Paper Girls—Volume 1

paper girls volume 1 cover review
8.0 Overall Score
Story: 8/10
Art: 9/10

Like Cliff Chiang's art and interesting story set-up

Story is just starting to develop

Comic Info

Comic Name: Paper Girls

Publisher: Image Comics

Writer: Brian K. Vaughan

Artist: Cliff Chiang

# of Issues: 5

Release Date: 2016

paper girls #1 cover

Paper Girls #1

Reprints Paper Girls #1-5 (October 2015-February 2016).  When Erin Tieng leaves her home in the early hours of November 1, 1988 to deliver newspapers, she doesn’t expect to find herself in an adventure through time and space.  Erin meets up with a group of other paper girls named KJ, Tiffany, and Mac, but an encounter with of group of costumed men leads them to a machine that whisks them to a strange version of their world.  Almost everyone is gone and those KJ, Tiffany, Mac, and Erin find soon disappear just as mysteriously as everyone else.  The paper girls find they are caught up in a secret battle and when Erin suffers a deadly injury, time may be running out.

Written by Brian K. Vaughan, Paper Girls—Volume 1 is an Image Comics science-fiction adventure series.  Featuring art by Cliff Chiang, the issues in the volume were also collected as part of Paper Girls—Book 1.

Brian K. Vaughan can almost do no wrong in my book.  Like other innovative comic book writers before him, Vaughan plays with many comic book tropes.  If you don’t like a series, he at least makes it interesting.  With the mystery and story just staring in Paper Girls—Volume 1, I’m still on the fence about my overall perception of the series, but all the pieces are there for an interesting ride.

Right now, a lot of the events in Paper Girls feel almost incidental.  There’s time travel, old people vs. teens, flying lizards, portals, an Apple Whenhouse, and of course a group of kids caught up in the mess.  It is all very random and abstract right now, but having read a lot of Vaughan’s stuff, I hope that it will start to come together as the story progresses.

paper girls #5 cover review

Paper Girls #5

What is fun is the 1988 aspect of the story.  I’m the same age as the paper girls and some of their memories are shared memories.  When Tiffany is attacked, she sees all the time she wasted playing Arkanoid on the NES and regrets it.  I don’t know if I have the regret, but I spent a lot of time playing NES and Arkanoid in particular, so it will be interesting to see the paper girls’ perception of things around them since I would be in the same boat.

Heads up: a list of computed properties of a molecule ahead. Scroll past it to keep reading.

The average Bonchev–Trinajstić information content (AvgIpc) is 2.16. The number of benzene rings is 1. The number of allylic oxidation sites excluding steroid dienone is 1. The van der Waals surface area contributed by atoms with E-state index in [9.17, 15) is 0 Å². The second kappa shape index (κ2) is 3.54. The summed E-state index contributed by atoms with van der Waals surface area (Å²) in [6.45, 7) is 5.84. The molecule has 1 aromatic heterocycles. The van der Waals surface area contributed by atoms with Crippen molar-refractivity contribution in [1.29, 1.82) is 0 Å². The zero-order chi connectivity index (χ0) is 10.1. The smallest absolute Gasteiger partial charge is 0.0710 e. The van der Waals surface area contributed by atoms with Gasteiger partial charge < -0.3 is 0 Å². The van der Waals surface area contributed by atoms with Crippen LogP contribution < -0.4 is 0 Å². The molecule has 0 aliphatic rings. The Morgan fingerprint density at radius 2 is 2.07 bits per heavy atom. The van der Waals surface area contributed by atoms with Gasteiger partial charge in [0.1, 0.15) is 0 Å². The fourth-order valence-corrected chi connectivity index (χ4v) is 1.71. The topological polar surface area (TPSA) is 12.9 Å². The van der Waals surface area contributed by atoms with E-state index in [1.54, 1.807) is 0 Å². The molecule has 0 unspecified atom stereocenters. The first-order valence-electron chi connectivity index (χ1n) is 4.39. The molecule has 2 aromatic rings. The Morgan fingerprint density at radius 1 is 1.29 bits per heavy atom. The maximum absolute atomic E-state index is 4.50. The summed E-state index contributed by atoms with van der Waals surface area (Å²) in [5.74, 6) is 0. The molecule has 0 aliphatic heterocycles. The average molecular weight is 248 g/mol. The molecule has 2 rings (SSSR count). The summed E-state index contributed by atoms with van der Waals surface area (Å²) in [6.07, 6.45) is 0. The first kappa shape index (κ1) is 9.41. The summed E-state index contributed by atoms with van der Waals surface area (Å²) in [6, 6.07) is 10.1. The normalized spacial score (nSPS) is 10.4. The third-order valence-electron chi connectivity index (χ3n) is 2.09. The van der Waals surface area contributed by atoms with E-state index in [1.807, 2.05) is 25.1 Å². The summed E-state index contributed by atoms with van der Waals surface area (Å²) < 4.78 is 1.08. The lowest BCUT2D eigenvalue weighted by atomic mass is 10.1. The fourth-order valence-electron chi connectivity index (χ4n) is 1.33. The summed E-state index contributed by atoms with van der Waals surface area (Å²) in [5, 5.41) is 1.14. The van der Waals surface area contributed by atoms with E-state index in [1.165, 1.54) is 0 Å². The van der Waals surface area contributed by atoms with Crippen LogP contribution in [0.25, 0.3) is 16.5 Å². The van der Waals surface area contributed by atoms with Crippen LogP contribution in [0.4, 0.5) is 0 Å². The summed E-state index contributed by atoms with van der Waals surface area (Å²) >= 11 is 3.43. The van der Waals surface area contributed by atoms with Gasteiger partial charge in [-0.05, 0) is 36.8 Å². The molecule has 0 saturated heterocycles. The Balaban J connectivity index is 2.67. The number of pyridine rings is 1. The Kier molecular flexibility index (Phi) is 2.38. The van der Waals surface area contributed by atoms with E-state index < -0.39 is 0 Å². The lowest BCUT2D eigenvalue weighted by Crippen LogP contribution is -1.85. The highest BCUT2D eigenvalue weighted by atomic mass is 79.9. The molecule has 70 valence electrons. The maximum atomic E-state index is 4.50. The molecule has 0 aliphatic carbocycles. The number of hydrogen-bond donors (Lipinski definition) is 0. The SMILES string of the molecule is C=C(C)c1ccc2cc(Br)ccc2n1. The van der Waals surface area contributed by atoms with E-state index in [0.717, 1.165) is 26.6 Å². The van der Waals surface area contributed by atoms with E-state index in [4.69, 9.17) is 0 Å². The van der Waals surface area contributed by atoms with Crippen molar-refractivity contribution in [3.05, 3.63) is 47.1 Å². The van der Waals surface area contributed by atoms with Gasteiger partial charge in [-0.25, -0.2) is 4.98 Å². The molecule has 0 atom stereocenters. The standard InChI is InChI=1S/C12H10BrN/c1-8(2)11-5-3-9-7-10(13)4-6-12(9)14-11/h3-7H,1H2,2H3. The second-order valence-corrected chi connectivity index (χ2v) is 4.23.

The other real benefit this series has going for it is Cliff Chiang.  I really liked Chiang’s style and I liked his work on the New 52 relaunch of Wonder Woman for DC.  While Wonder Woman dealt with a lot of fantasy and mythology, Paper Girls is more grounded in reality, tech, and sci-fi, so I look forward to see how Chiang illustrates future issues.

Paper Girls—Volume 1 is an exciting first step.  I have faith in Vaughan that I will end up liking it despite being a little hesitant about aspects of this collection.  The series has a lot of similarities to Netflix’s Stranger Things and fans of that series might enjoy reading Paper Girls even if they aren’t necessarily a “comic book reader”.  Paper Girls—Volume 1 is followed by Paper Girls—Volume 2.

Author: JPRoscoe View all posts by
Follow me on Twitter @JPRoscoe76! Loves all things pop-culture especially if it has a bit of a counter-culture twist. Plays video games (basically from the start when a neighbor brought home an Atari 2600), comic loving (for almost 30 years), and a true critic of movies. Enjoys the art house but also isn't afraid to let in one or two popular movies at the same time.

Leave A Response